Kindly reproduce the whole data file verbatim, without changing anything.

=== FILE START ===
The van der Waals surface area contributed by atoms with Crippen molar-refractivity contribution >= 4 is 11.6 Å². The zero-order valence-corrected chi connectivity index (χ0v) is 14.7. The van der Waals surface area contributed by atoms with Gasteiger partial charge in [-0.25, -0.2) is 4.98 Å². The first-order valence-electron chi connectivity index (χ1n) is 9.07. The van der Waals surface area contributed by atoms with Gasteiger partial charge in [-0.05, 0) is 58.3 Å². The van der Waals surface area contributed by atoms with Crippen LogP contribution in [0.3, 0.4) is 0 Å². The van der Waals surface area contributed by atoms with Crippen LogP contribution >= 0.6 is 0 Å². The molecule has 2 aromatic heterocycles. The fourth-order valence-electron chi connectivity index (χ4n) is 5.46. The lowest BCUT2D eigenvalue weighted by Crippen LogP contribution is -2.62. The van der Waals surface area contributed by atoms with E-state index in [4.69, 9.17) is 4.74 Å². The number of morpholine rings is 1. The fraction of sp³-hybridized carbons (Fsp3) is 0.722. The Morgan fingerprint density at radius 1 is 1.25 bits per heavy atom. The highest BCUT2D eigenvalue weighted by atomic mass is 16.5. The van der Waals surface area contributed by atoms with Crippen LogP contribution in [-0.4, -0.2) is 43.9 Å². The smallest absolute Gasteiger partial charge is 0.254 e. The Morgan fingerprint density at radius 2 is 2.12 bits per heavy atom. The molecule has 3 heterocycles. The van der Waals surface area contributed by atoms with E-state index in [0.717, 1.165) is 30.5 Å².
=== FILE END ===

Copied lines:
The van der Waals surface area contributed by atoms with Crippen molar-refractivity contribution >= 4 is 11.6 Å². The zero-order valence-corrected chi connectivity index (χ0v) is 14.7. The van der Waals surface area contributed by atoms with Gasteiger partial charge in [-0.25, -0.2) is 4.98 Å². The first-order valence-electron chi connectivity index (χ1n) is 9.07. The van der Waals surface area contributed by atoms with Gasteiger partial charge in [-0.05, 0) is 58.3 Å². The van der Waals surface area contributed by atoms with Crippen LogP contribution in [0.3, 0.4) is 0 Å². The van der Waals surface area contributed by atoms with Crippen LogP contribution >= 0.6 is 0 Å². The molecule has 2 aromatic heterocycles. The fourth-order valence-electron chi connectivity index (χ4n) is 5.46. The lowest BCUT2D eigenvalue weighted by Crippen LogP contribution is -2.62. The van der Waals surface area contributed by atoms with E-state index in [4.69, 9.17) is 4.74 Å². The number of morpholine rings is 1. The fraction of sp³-hybridized carbons (Fsp3) is 0.722. The Morgan fingerprint density at radius 1 is 1.25 bits per heavy atom. The highest BCUT2D eigenvalue weighted by atomic mass is 16.5. The van der Waals surface area contributed by atoms with Crippen LogP contribution in [-0.4, -0.2) is 43.9 Å². The smallest absolute Gasteiger partial charge is 0.254 e. The Morgan fingerprint density at radius 2 is 2.12 bits per heavy atom. The molecule has 3 heterocycles. The van der Waals surface area contributed by atoms with E-state index in [0.717, 1.165) is 30.5 Å².